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Ventilator dependence complications in motor neuron disease
  1. Felicity Dewhurst1,2,
  2. Joanna Elverson2,
  3. Amanda Mccleery2,
  4. Jolene Brown2,
  5. Robert McConnell2,
  6. Owen Lever2,
  7. Thomas Doris3,
  8. Ben Messer3 and
  9. Andrew Hughes2
  1. 1 Palliative Medicine, Newcastle University, Newcastle upon Tyne, UK
  2. 2 Palliative Medicine, St Oswald’s Hospice, Newcastle, UK
  3. 3 Royal Victoria Infirmary Department of Anaesthesia, North East Assisted Ventilation Service, Newcastle upon Tyne, UK
  1. Correspondence to Dr Felicity Dewhurst, Palliative Medicine, Newcastle University, Newcastle upon Tyne NE1 7RU, UK; drfelicitywerrett{at}


Long-term dependence on non-invasive ventilation (NIV) without time for advance care planning can result in significant complications that may require innovative management strategies. We present the case of a man who was admitted with respiratory failure and required NIV. Despite effective treatment for community acquired pneumonia, attempts to wean NIV failed. While dependent on NIV, a diagnosis of motor neuron disease was made. Time without ventilation was not tolerated and consequently complications of: facial pressure ulceration, nasal septal prolapse, inspissated secretions and failure to feed occurred. This case illustrates the severity of complications that can result from NIV dependence; however, it also details how these can be effectively managed by the hospice multidisciplinary team, with support from experts both within and external to the hospice enabling the acquisition of appropriate skills and knowledge.

  • motor neuron disease
  • ventilation
  • complications
  • hospice
  • multi-disciplinary team

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  • Contributors FD, JB, RM and AM were responsible for the clinical information. FD and JE produced the initial draft of the manuscript. FD, JE, OL, AH, BM and TD critically reviewed the manuscript and contributed to redrafting. FD sought consent from the patients NOK including manuscript review and bereavement support. All authors read and approved the final manuscript and agree to be accountable for all aspects of the work in ensuring that questions relating to the accuracy or the integrity of the work are appropriately investigated and resolved.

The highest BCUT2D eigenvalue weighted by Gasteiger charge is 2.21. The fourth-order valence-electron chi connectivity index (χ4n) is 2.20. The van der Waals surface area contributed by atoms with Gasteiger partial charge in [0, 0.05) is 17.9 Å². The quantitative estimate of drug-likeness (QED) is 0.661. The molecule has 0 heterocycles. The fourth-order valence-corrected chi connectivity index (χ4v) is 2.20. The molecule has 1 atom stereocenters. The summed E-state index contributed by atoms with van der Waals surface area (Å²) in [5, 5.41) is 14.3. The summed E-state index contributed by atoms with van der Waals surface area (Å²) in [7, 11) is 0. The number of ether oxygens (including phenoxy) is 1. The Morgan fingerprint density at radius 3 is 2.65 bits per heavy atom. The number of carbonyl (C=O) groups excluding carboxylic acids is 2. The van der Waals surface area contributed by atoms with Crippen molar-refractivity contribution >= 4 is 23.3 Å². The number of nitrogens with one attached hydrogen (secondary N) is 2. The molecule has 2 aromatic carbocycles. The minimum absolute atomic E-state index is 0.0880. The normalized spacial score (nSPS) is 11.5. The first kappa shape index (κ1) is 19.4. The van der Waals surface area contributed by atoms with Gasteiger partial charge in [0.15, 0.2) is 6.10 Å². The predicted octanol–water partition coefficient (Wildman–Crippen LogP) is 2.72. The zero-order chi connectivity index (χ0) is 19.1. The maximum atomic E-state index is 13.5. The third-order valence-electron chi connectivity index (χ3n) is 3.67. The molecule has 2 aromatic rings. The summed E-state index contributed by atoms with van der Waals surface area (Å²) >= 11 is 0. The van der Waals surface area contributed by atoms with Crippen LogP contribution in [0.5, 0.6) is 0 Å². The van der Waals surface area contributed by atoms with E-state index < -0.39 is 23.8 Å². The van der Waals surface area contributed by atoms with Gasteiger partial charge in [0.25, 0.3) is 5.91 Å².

• Funding The authors have not declared a specific grant for this research from any funding agency in the public, commercial or not-for-profit sectors.

  • Competing interests None declared.

  • Provenance and peer review Not commissioned; internally peer reviewed.

  • Supplemental material This content has been supplied by the author(s). It has not been vetted by BMJ Publishing Group Limited (BMJ) and may not have been peer-reviewed. Any opinions or recommendations discussed are solely those of the author(s) and are not endorsed by BMJ. BMJ disclaims all liability and responsibility arising from any reliance placed on the content. Where the content includes any translated material, BMJ does not warrant the accuracy and reliability of the translations (including but not limited to local regulations, clinical guidelines, terminology, drug names and drug dosages), and is not responsible for any error and/or omissions arising from translation and adaptation or otherwise.